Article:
BUCKHANNON — At least two sightings of rattlesnakes at the popular Riverwalk trail in Buckhannon have been reported over the past few days and the Division of Natural Resources urges residents to exercise caution, not panic.
The first sighting reportedly occurred close to the Little Free Library in the wooded area adjacent to the asphalt trail, according to Buck Edwards. The second was observed curled up on the railroad tracks that skirt the trail.
Edwards said he was very hesitant to share the information publicly because he did not want people to panic, but his main concern was for people and pets who may venture off the trail and inadvertently encounter a rattlesnake. “I want people to be aware and take precautions when using the Riverwalk. I would feel terrible if someone were bit and I had not shared this information,” Edwards expressed.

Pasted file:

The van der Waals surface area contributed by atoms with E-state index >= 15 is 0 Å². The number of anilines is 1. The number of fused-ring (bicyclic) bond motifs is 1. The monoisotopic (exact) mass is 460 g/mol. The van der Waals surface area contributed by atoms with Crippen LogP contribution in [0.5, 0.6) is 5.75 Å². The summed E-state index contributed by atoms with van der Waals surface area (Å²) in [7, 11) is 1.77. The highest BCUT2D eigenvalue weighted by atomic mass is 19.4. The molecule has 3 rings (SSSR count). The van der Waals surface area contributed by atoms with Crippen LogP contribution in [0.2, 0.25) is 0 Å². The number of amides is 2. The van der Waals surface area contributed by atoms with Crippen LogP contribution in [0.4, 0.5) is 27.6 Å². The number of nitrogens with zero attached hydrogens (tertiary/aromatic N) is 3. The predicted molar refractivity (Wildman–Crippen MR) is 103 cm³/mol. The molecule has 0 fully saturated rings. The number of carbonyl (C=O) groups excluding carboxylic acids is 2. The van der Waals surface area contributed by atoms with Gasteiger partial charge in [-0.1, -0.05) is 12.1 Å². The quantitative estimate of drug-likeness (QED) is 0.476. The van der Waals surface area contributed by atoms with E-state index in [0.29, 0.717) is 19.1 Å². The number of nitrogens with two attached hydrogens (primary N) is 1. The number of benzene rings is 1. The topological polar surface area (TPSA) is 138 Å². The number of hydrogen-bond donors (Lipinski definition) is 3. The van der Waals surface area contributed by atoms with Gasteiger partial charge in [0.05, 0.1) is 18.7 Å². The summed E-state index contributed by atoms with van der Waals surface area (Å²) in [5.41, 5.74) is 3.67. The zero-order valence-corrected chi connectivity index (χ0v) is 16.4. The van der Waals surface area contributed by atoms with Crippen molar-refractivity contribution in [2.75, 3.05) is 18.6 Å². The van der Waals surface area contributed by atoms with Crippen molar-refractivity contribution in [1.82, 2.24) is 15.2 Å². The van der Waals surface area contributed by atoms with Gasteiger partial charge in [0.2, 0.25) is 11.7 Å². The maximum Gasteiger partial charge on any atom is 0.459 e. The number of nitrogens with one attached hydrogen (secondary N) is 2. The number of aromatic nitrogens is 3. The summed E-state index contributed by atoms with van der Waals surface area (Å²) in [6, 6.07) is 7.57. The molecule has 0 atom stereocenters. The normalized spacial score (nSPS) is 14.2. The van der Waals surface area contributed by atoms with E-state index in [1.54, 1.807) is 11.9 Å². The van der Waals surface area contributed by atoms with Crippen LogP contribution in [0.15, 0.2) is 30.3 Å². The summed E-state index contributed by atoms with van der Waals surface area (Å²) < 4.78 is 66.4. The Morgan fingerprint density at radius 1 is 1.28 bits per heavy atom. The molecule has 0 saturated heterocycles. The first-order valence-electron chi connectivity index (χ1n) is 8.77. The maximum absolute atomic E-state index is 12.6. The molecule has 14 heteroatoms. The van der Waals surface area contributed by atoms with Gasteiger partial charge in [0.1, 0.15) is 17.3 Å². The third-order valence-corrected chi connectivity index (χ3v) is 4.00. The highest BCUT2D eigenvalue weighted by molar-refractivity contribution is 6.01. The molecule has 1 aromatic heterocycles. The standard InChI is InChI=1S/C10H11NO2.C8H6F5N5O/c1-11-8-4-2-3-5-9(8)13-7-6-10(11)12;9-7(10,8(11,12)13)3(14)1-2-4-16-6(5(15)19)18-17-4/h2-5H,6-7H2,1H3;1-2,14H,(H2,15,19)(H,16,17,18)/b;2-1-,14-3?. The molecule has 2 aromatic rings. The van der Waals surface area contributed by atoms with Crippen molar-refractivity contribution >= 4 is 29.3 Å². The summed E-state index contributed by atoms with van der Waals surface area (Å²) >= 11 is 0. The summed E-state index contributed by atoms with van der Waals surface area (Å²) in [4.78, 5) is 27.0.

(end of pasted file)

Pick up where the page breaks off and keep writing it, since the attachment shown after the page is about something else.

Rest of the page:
Local law enforcement and DNR officials were notified of the sightings, and they reportedly scouted the area for rattlesnakes Friday afternoon without success. According to DNR Wildlife Biologist Jim Fregonara, it is unusual for rattlesnakes to be in a populated area near the river, as they typically prefer more mountainous, rocky terrain. The regional reptile expert also explained that rattlesnakes only bite in self-defense when threatened and assured that people using the Riverwalk trail are not in imminent danger if they just leave the snakes alone should they have a confrontation.
Fregonara added that rattlesnakes can only strike out half of their body length, so if you do have a chance encounter, simply keep your distance and do not try to provoke the snake. Bites often occur when people try to kill rattlesnakes, according to the biologist. “Stay on the trail, be alert, and the rattle is their warning sign, so leave it alone,” Fregonara urged.